“Aren’t you too old to be doing drugs?” a tall young Czechoslovakian wryly asked me in a Berlin bathroom stall a couple of years ago as I Hoovered up a line of what have you. Removing a rolled up Canadian 20-dollar bill from my inflamed nostril, I snapped back something about age appropriate behavior being merely an artificial, culturally imposed constraint to keep people domesticated and benign. But lately, I’m wondering if he didn’t have a point. Or more to the point, maybe the age we’re living in just isn’t a smart time to be artificially altering your perceptions.
“Opiates are the opiate of the masses,” declares one of the characters in my faux-faux revolutionary flick, The Raspberry Reich. While the government makes a big fuss about the “war on drugs” and clamps down on recreational use, it’s not too much of a stretch these days to make the case that the government really wants its population dosed and drugged, paranoid, vulnerable, and subject to prosecution. In olden days, like the 60s of the last century, drugs were more popularly used for “consciousness-expanding,” letting go of the ego and the petty particularities of the personality, and tapping into “universal consciousness.” (Yes, I realize that hippies are the most loathed subculture ever to emerge in Western society, but this spiritual dimension, borrowed from Eastern philosophy, was one of their more tolerable characteristics.) But here’s where the first paradox of contemporary drug usage emerges: the loss of ego and submission to a universal consciousness has been totally co-opted by the machinations of globalization, social media, and corporate techniques of mind control and brainwashing. Put that in your pipe and smoke it.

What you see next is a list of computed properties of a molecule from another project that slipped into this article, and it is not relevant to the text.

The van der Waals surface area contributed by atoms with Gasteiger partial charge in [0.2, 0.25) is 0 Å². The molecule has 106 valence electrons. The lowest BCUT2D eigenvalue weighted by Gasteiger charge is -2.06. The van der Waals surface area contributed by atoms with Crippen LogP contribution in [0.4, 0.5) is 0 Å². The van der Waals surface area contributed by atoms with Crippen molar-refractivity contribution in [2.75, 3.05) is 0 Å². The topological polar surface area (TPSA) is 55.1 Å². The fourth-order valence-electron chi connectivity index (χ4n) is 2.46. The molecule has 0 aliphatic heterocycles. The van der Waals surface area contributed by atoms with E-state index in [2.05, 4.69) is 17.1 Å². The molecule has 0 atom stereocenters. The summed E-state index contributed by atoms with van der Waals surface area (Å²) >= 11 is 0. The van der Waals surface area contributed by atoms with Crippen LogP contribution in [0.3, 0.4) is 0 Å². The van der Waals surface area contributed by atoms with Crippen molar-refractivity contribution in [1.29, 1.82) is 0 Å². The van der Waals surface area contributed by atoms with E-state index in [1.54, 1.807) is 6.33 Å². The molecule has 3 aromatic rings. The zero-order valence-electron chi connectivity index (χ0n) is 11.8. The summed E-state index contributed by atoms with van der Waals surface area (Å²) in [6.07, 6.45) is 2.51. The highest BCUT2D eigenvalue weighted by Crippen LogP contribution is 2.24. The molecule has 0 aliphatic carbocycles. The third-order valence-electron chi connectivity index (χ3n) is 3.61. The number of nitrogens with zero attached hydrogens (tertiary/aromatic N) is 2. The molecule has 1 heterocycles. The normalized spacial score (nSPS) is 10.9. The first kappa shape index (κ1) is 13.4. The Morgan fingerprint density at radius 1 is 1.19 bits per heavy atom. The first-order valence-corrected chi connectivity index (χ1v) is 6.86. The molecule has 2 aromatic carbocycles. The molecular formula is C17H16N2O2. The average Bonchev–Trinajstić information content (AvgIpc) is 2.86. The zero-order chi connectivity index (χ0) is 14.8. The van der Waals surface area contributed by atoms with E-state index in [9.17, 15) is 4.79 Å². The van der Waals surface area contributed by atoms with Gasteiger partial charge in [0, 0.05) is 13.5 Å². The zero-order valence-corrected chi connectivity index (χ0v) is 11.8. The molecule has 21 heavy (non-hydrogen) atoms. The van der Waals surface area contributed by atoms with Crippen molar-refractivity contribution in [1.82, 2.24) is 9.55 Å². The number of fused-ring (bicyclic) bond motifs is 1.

Social media is undeniably a new kind of drug: It’s highly addictive, and it makes you compulsive about how many hits you can get. But the essential paradox of social media is that the more you purportedly “express yourself” (beware of corporate pop stars who encourage you to assert your self-determination) and become cozily accessible to all through your self-realization and personal masturbatory public exhortations (how many goddamn artists does the world need, for Christ’s sake?), the more you lose your autonomy and individuality—you are monitored and targeted by commercial interests, categorized, and reduced to a quantifiable, marketable abstraction. Social media has reduced us to the worst kind of emotional hippies, irrevocably co-dependent, ceaselessly seeking emotional validation, and sadly oblivious to our profound loss of private life: a perfect recipe for creeping paranoia.
But this is nothing new, and maybe I should only speak for myself. After all, I participate in social media like everyone else. Maybe he’s still suffering from the paranoid after effects of the grandmother of all bad acid trips that he experienced a couple of weeks ago. (It’s the paranoia that makes him switch to third person.) He broke all the cardinal rules for taking psychedelics. He was already exhausted and ingested the drug on an empty stomach, he was in an unideal environment (a cramped apartment) with three people, only one of whom he previously knew and trusted. The drug was in liquid form so dosing was questionable. It was 2C-I, which is still unscheduled (but beware, in the States, the Federal Analog Act!), a queer mixture of acid and ecstasy that, now that he thinks about it, sounds like a truly grotesque combination. After a pleasant beginning, he soon descended into a prolonged paranoid delusion wherein he was systematically stripped of his identity by a corporate-controlled state, the things most familiar and dear to him gradually replaced by meaningless, generic signifiers. It felt to him more like a premonition than a delusion, something that has already begun to take hold. But then again, it did happen to him in New York City. Or maybe he’s just too old to be doing drugs.